On August 7th, 1969, the San Francisco Examiner received a response to the article published on Sunday evening.
The response, which was post-marked the following day - Monday, August 4th - was a three-page diatribe in which the writer identified themselves for the first time, and included even more details about the two crimes from Solona County.
This is the Zodiac Speaking.
In answer to your asking for more details about the good times I have had in Vallejo, I shall be very happy to supply even more material. By the way, are the police haveing a good time with the code? If not, tell them to cheer up; when they do crack it they will have me.
On the 4th of July:
I did not open the car door. The window was rolled down all ready. The boy was origionaly sitting in the front seat when I began fireing. When I fired the first shot at his head, he leaped backwards at the same time thus spoiling my aim. He ended up on the back seat then the floor in back thashing out very violently with his legs; thats how I shot him in the knee. I did not leave the cene of the killing with squealling tires + raceing engine as described in the Vallejo paper,. I drove away quite slowly so as not to draw attention to my car. The man who told the police that my car was brown was a negro about 40-45 rather shabbly dressed. I was at this phone booth haveing some fun with the Vallejo cops when he was walking by. When I hung the phone up the damn X@ thing began to ring & that drew his attention to me + my car.
In that epasode the police were wondering as to how I could shoot + hit my victoms in the dark. They did not openly state this, but implied this by saying it was a well lit night + I could see the silowets on the horizon. Bullshit that area is srounded by high hills + trees. What I did was tape a small pencel flash light to the barrel of my gun. If you notice, in the center of the beam of light if you aim it at a wall or ceiling you will see a black or darck spot in the center of the circle of light about 3 to 6 inches across. When taped to a gun barrel, the bullet will strike exactly in the center of the black dot in the light. All I had to do was spray them as if it was a water hose; there was no need to use the gun sights. I was not happy to see that I did not get front page coverage."
The letter was then signed by the same cross-hair symbol from the previous three letters, and offered up no return address of any sort. The letter itself also featured a wealth of misspelled words, which provided an interesting glimpse into the killer's mind - whether the mistakes were intentional or not.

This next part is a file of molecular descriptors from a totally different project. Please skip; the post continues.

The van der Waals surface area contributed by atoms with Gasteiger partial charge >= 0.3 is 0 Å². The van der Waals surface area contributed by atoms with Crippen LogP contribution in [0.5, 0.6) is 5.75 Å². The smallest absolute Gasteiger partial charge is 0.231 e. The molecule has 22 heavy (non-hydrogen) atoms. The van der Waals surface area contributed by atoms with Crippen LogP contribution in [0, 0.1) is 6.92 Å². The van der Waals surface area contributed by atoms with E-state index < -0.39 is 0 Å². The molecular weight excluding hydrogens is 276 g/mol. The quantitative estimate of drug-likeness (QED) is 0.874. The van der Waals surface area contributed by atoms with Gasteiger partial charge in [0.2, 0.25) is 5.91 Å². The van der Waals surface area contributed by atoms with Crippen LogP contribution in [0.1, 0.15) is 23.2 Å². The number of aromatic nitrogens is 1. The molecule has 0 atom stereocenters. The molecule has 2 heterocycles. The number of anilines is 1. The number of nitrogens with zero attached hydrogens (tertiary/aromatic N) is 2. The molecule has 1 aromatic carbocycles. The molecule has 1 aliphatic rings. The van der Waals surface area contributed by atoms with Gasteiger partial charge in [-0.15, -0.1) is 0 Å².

One of the words that was misspelled again and again was "Christmass," which the killer continued to spell with two S's at the end. That trend continued with this letter.
Police also began looking for the black male mentioned in the letter, described as "shabbly dressed" by the Zodiac. The description of the suspect's vehicle had actually come from Mike Mageau, the surviving victim of the second shooting, so this second witness could provide an interesting turn in the case. It was possible that he was homeless, and had been loitering outside of the gas station where the person responsible for the crime had phone the Vallejo police dispatcher roughly half-an-hour after the Blue Rock Springs shooting.
This letter also marked the first time that the name "Zodiac" would be included in any published material, and it was clear that the person responsible for these crimes - seemingly verified by the information provided - was enjoying this game of cat-and-mouse with law enforcement.
Police began offering up the cryptograms to anyone that would help out: universities, FBI analysts, military code-breakers, Naval intelligence, etc. After all, the person behind it - this mysterious Zodiac - had promised that when the code was cracked:
"... they will have me."
These experts were beginning to try and decipher the 408-characters, but an answer would present itself from the most unlikely of places.
When the San Francisco Examiner had published all three sections of the cipher on Sunday, August 3rd, a married couple from Salinas, California had become enamored with it.
Salinas is a short distance away from Monterey, California - about an hour-and-a-half south of the San Francisco Bay Area.
Donald Gene Harden lived in Salinas, and worked at North Salinas High School as a history and economics teacher. He had long enjoyed immersive puzzles and codes, finding them interesting to play around with.
This fascination was shared by his wife, Bettye June Harden, who enjoyed trying to break these kind of codes and puzzles for fun.
When the two saw the Zodiac cipher in the weekend's newspapers, they saw a fascinating challenge to take on. Over the week, they would spend an hour here and an hour there trying to play with the puzzle, substituting actual letters for the various symbols and characters used within.
This married couple - realizing that someone who sounded so self-important in the letters written to the newspapers - would likely start off any code or cipher with the most self-important letter available: I.
They also figured that this person would use the word "kill" in the letter, and they started their code-breaking effort from there.
"We felt that 'kill' would be used more than once."
By the following weekend, the pair had come up with a potential key for the cipher, and a translation that they shared with the local papers.
In full, the 408-character cryptogram was translated as:
"I like killing people because it is so much fun
it is more fun than killing wild game in the forest because man is the most dangeroue anamal of all
to kill something gives me the most thrilling experence
it is even better than getting your rocks off with a girl
the best part of it is thae when i did I will be reborn in paradice and thei have killed will become my slaves